Thanksgiving is an interesting time if you're an expat in the States. Intellectually of course I "get" the protocol—the family gatherings, the turkey meal, all-day Bond marathons on TV, mega-retail, putting up the Christmas tree, and so on—but viscerally my experience seems inevitably different from that of those around me. They've grown up with the holiday and I haven't.
The difference isn't about knowing the rituals: these can easily be learned and acted out. The difference is that after decades of experiencing the tradition it internalizes and becomes a "feeling". Thanksgiving has a particular "feel" to US natives, the substance of which is an aggregation of memories going all the way back to childhood. Thanksgiving doesn't have a "feel" for me in a way that Christmas Eve does, for example.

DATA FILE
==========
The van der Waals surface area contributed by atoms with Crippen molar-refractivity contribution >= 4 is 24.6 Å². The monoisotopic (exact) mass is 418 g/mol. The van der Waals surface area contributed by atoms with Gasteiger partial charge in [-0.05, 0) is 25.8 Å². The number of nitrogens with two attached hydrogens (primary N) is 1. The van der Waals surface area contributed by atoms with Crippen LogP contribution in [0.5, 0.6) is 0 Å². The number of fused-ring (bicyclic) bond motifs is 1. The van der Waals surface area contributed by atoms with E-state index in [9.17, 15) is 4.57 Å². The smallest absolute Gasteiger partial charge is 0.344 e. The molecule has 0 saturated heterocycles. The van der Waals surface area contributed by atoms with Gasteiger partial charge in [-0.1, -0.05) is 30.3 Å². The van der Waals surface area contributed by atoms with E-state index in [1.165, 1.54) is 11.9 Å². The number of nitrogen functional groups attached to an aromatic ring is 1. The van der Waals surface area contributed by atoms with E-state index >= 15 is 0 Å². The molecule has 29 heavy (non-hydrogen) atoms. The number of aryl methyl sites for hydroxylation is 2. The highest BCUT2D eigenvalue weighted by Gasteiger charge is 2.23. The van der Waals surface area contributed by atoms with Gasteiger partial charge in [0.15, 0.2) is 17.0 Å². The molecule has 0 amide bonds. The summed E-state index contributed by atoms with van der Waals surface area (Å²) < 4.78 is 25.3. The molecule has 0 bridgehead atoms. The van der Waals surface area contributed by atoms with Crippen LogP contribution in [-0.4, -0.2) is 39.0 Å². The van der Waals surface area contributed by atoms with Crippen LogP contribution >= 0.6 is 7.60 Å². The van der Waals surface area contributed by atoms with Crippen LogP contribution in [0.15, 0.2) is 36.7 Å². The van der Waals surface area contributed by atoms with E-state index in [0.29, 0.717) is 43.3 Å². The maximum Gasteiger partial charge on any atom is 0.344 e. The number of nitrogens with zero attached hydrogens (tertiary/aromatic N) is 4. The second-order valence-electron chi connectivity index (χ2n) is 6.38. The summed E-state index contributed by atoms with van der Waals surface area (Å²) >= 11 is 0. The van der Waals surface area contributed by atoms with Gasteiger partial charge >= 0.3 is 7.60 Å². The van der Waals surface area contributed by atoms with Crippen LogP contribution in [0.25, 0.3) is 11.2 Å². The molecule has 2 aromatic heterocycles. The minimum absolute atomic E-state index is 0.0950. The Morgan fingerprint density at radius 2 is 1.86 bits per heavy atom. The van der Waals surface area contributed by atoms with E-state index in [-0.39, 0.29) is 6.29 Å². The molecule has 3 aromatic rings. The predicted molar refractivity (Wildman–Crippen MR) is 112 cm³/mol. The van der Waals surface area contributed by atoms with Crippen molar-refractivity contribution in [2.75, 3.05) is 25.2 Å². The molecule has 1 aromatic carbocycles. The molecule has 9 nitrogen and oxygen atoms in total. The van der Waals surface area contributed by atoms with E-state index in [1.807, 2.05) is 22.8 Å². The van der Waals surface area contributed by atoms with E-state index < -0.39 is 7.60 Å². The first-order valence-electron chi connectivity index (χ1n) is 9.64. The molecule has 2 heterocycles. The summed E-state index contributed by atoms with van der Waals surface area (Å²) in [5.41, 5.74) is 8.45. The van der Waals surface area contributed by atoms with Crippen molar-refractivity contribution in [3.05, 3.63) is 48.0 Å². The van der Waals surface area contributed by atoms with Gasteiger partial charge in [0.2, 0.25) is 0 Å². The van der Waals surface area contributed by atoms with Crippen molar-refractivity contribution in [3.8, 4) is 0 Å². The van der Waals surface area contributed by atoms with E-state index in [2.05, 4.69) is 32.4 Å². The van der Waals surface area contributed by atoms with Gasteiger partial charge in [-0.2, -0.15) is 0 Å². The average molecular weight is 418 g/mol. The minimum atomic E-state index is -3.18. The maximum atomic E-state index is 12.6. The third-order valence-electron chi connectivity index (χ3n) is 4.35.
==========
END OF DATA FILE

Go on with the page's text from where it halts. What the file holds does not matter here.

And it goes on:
This isn't to say, of course, that it's not a good time. This year Wendy and I stayed in San Francisco for Thanksgiving, something we've not done before. We were thankful for each other, the amazing city we live in, the Californian climate, the house we love to live in, and the beauty of the fall.